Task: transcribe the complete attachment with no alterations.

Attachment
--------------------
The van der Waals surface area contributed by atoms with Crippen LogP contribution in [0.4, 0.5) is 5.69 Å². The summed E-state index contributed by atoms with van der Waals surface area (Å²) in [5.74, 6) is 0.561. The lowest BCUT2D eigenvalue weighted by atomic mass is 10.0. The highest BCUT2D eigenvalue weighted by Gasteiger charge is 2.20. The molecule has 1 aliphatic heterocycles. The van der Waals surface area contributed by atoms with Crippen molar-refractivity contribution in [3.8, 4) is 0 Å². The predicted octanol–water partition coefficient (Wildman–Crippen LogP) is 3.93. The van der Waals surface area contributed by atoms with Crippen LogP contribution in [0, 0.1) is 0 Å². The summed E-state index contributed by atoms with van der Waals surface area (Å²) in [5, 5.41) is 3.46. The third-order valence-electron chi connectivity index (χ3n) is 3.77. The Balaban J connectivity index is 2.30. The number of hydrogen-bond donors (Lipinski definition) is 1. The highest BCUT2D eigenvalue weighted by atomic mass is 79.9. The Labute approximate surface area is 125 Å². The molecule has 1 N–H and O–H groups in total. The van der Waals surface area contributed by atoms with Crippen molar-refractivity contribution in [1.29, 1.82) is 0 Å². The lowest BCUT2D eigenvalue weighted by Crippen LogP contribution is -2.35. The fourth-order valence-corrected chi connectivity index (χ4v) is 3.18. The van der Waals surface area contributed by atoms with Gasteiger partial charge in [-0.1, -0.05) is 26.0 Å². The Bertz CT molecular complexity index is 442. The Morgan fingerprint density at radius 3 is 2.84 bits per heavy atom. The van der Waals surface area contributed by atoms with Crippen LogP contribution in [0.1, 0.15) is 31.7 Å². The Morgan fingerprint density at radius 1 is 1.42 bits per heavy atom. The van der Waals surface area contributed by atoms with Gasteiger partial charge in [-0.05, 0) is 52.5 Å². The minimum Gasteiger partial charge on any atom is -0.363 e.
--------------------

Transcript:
The van der Waals surface area contributed by atoms with Crippen LogP contribution in [0.4, 0.5) is 5.69 Å². The summed E-state index contributed by atoms with van der Waals surface area (Å²) in [5.74, 6) is 0.561. The lowest BCUT2D eigenvalue weighted by atomic mass is 10.0. The highest BCUT2D eigenvalue weighted by Gasteiger charge is 2.20. The molecule has 1 aliphatic heterocycles. The van der Waals surface area contributed by atoms with Crippen molar-refractivity contribution in [3.8, 4) is 0 Å². The predicted octanol–water partition coefficient (Wildman–Crippen LogP) is 3.93. The van der Waals surface area contributed by atoms with Crippen LogP contribution in [0, 0.1) is 0 Å². The summed E-state index contributed by atoms with van der Waals surface area (Å²) in [5, 5.41) is 3.46. The third-order valence-electron chi connectivity index (χ3n) is 3.77. The Balaban J connectivity index is 2.30. The number of hydrogen-bond donors (Lipinski definition) is 1. The highest BCUT2D eigenvalue weighted by atomic mass is 79.9. The Labute approximate surface area is 125 Å². The molecule has 1 N–H and O–H groups in total. The van der Waals surface area contributed by atoms with Crippen molar-refractivity contribution in [1.29, 1.82) is 0 Å². The lowest BCUT2D eigenvalue weighted by Crippen LogP contribution is -2.35. The fourth-order valence-corrected chi connectivity index (χ4v) is 3.18. The van der Waals surface area contributed by atoms with Gasteiger partial charge in [-0.1, -0.05) is 26.0 Å². The Bertz CT molecular complexity index is 442. The Morgan fingerprint density at radius 3 is 2.84 bits per heavy atom. The van der Waals surface area contributed by atoms with Crippen LogP contribution in [0.1, 0.15) is 31.7 Å². The Morgan fingerprint density at radius 1 is 1.42 bits per heavy atom. The van der Waals surface area contributed by atoms with Gasteiger partial charge in [-0.05, 0) is 52.5 Å². The minimum Gasteiger partial charge on any atom is -0.363 e.